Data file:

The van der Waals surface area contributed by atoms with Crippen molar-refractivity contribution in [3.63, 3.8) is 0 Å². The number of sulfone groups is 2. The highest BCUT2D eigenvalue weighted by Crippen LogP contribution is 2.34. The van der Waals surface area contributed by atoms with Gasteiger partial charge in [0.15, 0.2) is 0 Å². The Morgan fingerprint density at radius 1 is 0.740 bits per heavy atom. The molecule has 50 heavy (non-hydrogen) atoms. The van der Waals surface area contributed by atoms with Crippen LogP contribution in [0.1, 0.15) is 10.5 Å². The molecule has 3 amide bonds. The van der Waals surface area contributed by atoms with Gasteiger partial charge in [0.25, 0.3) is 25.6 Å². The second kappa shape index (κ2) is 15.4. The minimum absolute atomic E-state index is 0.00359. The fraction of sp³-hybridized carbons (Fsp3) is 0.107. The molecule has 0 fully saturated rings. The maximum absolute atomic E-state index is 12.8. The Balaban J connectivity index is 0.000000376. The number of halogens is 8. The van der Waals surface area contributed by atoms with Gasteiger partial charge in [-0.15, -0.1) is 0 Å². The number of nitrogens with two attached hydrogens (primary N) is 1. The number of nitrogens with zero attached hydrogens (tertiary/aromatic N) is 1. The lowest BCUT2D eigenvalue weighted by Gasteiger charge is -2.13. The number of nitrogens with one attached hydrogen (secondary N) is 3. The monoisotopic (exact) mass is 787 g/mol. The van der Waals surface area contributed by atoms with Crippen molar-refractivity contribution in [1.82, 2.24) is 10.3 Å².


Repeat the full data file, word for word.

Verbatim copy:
The van der Waals surface area contributed by atoms with Crippen molar-refractivity contribution in [3.63, 3.8) is 0 Å². The number of sulfone groups is 2. The highest BCUT2D eigenvalue weighted by Crippen LogP contribution is 2.34. The van der Waals surface area contributed by atoms with Gasteiger partial charge in [0.15, 0.2) is 0 Å². The Morgan fingerprint density at radius 1 is 0.740 bits per heavy atom. The molecule has 50 heavy (non-hydrogen) atoms. The van der Waals surface area contributed by atoms with Crippen LogP contribution in [0.1, 0.15) is 10.5 Å². The molecule has 3 amide bonds. The van der Waals surface area contributed by atoms with Gasteiger partial charge in [0.25, 0.3) is 25.6 Å². The second kappa shape index (κ2) is 15.4. The minimum absolute atomic E-state index is 0.00359. The fraction of sp³-hybridized carbons (Fsp3) is 0.107. The molecule has 0 fully saturated rings. The maximum absolute atomic E-state index is 12.8. The Balaban J connectivity index is 0.000000376. The number of halogens is 8. The van der Waals surface area contributed by atoms with Gasteiger partial charge in [-0.15, -0.1) is 0 Å². The number of nitrogens with two attached hydrogens (primary N) is 1. The number of nitrogens with zero attached hydrogens (tertiary/aromatic N) is 1. The lowest BCUT2D eigenvalue weighted by Gasteiger charge is -2.13. The number of nitrogens with one attached hydrogen (secondary N) is 3. The monoisotopic (exact) mass is 787 g/mol. The van der Waals surface area contributed by atoms with Crippen molar-refractivity contribution in [1.82, 2.24) is 10.3 Å².